Mexican Electrical Workers (SME) “Take Mexico City”; Canadian, US Union Delegation Shows Solidarity
Tens of thousands of Mexican Electrical Workers Union (SME) members, their families, other union members, peasant organizations, social movement activists and students engaged in a symbolic “taking of Mexico City” on December 4. The action, modeled on the actual taking of Mexico City by the armies of Francisco “Pancho” Villa and Emiliano Zapata in 1914, was to protest Mexican President Felipe Calderon’s liquidation of the Light and Power Company of Central Mexico, the police seizure of the company’s facilities, and the firing of the workforce of 44,000. The government’s action would eliminate the SME which has been at the center of opposition to President Calderon’s policies.
Particularly notable in the protest demonstrations were contingents from the Union of Workers of the National Autonomous University of Mexico (STUNAM), from the National Coordinating Committee of the Mexican Teachers Union (la CNTE), and from the streetcar workers union. Following the main march and rally, thousands of union members and allies marched to the headquarters of Televisa to protest bias in that corporation’s coverage of the Light and Power struggle and controversy.
Union Seeks Negotiation of Issues
Martín Esparza, general secretary of the SME, demanded that the Mexican government negotiate the liquidation of the company with the union. He proposed that José Narro, rector of the National Autonomous University of Mexico (UNAM), as mediator. Apparently retreating from an earlier position, Esparza called not for the restoration of the old Light and Power Company, but rather for the collective re-hiring of the fired workers by the Federal Electrical Commission (FCE), with the SME acting as the agent for the rehiring of the workers and presumably as their union. The Federal Electrical Commission workers are represented by the Sold Union of Electrical Workers of the Mexican Republic (SUTERM), a union which is friendly to the Calderón government.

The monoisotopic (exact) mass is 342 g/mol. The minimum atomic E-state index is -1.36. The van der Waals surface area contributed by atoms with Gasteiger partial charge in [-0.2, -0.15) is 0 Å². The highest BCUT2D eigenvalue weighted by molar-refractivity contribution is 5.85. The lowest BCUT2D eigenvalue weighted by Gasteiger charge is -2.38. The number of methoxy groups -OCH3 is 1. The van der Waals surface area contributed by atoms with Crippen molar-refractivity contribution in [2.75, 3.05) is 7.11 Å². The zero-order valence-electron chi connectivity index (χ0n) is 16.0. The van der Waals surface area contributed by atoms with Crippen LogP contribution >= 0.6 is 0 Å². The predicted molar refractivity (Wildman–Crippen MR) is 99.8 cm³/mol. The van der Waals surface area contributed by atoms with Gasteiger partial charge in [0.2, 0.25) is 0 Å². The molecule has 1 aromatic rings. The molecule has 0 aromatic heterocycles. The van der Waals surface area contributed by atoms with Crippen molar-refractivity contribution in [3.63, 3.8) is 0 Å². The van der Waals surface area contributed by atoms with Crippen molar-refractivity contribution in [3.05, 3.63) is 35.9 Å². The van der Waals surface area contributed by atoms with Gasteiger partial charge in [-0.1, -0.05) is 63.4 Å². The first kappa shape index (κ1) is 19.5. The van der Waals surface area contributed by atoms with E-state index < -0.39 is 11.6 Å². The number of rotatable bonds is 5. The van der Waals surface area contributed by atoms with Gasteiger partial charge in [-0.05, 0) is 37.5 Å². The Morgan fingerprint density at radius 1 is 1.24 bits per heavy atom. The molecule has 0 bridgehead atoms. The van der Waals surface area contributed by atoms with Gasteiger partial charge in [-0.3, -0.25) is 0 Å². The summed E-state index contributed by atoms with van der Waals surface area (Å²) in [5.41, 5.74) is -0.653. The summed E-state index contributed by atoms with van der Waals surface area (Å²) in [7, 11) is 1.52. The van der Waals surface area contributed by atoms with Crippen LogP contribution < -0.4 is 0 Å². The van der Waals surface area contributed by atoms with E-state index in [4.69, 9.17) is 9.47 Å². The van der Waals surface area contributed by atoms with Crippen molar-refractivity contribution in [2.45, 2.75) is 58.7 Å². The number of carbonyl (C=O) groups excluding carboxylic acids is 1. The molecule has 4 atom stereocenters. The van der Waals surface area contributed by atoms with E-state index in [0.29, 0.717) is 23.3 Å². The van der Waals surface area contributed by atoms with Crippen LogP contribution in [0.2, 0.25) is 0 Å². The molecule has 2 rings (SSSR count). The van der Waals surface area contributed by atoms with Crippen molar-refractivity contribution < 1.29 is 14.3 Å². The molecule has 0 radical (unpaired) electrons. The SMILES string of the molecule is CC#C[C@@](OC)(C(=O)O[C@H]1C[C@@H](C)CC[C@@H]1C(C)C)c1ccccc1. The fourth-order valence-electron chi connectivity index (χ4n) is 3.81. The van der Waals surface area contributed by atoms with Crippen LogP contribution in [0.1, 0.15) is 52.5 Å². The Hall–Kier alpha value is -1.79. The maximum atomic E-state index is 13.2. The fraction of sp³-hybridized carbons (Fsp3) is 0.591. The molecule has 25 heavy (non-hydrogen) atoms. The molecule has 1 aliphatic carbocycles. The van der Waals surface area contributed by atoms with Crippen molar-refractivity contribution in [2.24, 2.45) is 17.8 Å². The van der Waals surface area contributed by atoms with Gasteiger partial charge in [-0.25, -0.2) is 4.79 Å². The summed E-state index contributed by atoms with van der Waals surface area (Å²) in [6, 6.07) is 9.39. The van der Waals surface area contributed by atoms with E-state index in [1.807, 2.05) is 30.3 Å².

Since the Felipe Calderón government’s attack, the union has been in constant struggle with the government. That struggle has now become a protracted and multifaceted battle. While many of the union’s members continue to fight, and there has been strong support from telephone workers, university employees, teachers and many others, this is without a doubt a tremendously difficult challenge for the Mexican labor movement.
The union now fights on many fronts: to maintain the unity of its members, to find economic resources, to win the battle of public opinion, to gain political allies, to garner solidarity from unions abroad, to convince Mexican legislators, to gain relief in the courts and find vindication in the eyes of international legal organizations.
The Union in the Streets
Expelled from their workplaces on October 11 and therefore unable to strike, the Mexican Electrical Workers Union called upon other unions to join them in massive protests of hundreds of thousands on October 15, on November 11 and in the most recent protest on December 4. The second protest was a national work stoppage, which, if it did not bring the country to a halt, still found support in cities and states throughout the country, with strong support from telephone workers, university employees, and teachers.